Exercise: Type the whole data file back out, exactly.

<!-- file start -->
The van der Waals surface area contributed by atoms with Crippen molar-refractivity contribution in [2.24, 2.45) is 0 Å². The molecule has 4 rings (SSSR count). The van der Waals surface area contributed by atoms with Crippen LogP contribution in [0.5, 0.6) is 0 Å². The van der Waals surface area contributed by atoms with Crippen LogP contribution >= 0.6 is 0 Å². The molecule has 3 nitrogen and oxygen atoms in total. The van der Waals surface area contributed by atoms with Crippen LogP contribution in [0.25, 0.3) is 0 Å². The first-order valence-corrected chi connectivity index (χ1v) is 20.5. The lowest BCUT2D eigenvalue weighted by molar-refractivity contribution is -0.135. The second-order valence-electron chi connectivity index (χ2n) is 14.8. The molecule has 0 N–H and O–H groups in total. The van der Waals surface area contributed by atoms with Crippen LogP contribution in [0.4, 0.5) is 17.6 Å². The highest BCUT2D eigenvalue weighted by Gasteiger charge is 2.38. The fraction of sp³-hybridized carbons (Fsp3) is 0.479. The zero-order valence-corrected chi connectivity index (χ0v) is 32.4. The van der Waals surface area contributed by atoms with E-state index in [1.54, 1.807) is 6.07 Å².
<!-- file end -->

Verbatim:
The van der Waals surface area contributed by atoms with Crippen molar-refractivity contribution in [2.24, 2.45) is 0 Å². The molecule has 4 rings (SSSR count). The van der Waals surface area contributed by atoms with Crippen LogP contribution in [0.5, 0.6) is 0 Å². The van der Waals surface area contributed by atoms with Crippen LogP contribution >= 0.6 is 0 Å². The molecule has 3 nitrogen and oxygen atoms in total. The van der Waals surface area contributed by atoms with Crippen LogP contribution in [0.25, 0.3) is 0 Å². The first-order valence-corrected chi connectivity index (χ1v) is 20.5. The lowest BCUT2D eigenvalue weighted by molar-refractivity contribution is -0.135. The second-order valence-electron chi connectivity index (χ2n) is 14.8. The molecule has 0 N–H and O–H groups in total. The van der Waals surface area contributed by atoms with Crippen LogP contribution in [0.4, 0.5) is 17.6 Å². The highest BCUT2D eigenvalue weighted by Gasteiger charge is 2.38. The fraction of sp³-hybridized carbons (Fsp3) is 0.479. The zero-order valence-corrected chi connectivity index (χ0v) is 32.4. The van der Waals surface area contributed by atoms with E-state index in [1.54, 1.807) is 6.07 Å².